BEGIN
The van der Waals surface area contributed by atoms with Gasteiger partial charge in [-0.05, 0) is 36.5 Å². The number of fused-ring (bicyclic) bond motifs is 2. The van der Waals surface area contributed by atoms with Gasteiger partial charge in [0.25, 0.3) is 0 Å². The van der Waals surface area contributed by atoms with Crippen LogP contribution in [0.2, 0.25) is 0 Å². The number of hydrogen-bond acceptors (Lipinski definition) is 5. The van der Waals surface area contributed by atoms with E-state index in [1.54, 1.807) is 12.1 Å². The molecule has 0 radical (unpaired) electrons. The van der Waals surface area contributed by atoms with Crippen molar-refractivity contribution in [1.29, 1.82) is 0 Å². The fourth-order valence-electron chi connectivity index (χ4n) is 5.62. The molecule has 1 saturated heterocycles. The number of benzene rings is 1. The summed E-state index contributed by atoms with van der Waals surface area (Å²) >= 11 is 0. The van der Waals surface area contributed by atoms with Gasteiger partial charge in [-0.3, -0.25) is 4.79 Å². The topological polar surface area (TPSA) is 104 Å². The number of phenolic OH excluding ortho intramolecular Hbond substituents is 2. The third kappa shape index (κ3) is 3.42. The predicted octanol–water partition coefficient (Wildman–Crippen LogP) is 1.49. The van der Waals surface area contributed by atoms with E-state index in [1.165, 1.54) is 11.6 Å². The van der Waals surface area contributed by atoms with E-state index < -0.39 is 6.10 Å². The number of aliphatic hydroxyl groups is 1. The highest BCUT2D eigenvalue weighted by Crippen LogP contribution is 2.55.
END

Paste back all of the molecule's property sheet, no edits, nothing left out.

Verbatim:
The van der Waals surface area contributed by atoms with Gasteiger partial charge in [-0.05, 0) is 36.5 Å². The number of fused-ring (bicyclic) bond motifs is 2. The van der Waals surface area contributed by atoms with Gasteiger partial charge in [0.25, 0.3) is 0 Å². The van der Waals surface area contributed by atoms with Crippen LogP contribution in [0.2, 0.25) is 0 Å². The number of hydrogen-bond acceptors (Lipinski definition) is 5. The van der Waals surface area contributed by atoms with E-state index in [1.54, 1.807) is 12.1 Å². The molecule has 0 radical (unpaired) electrons. The van der Waals surface area contributed by atoms with Crippen molar-refractivity contribution in [1.29, 1.82) is 0 Å². The fourth-order valence-electron chi connectivity index (χ4n) is 5.62. The molecule has 1 saturated heterocycles. The number of benzene rings is 1. The summed E-state index contributed by atoms with van der Waals surface area (Å²) >= 11 is 0. The van der Waals surface area contributed by atoms with Gasteiger partial charge in [-0.3, -0.25) is 4.79 Å². The topological polar surface area (TPSA) is 104 Å². The number of phenolic OH excluding ortho intramolecular Hbond substituents is 2. The third kappa shape index (κ3) is 3.42. The predicted octanol–water partition coefficient (Wildman–Crippen LogP) is 1.49. The van der Waals surface area contributed by atoms with E-state index in [1.165, 1.54) is 11.6 Å². The van der Waals surface area contributed by atoms with E-state index < -0.39 is 6.10 Å². The number of aliphatic hydroxyl groups is 1. The highest BCUT2D eigenvalue weighted by Crippen LogP contribution is 2.55.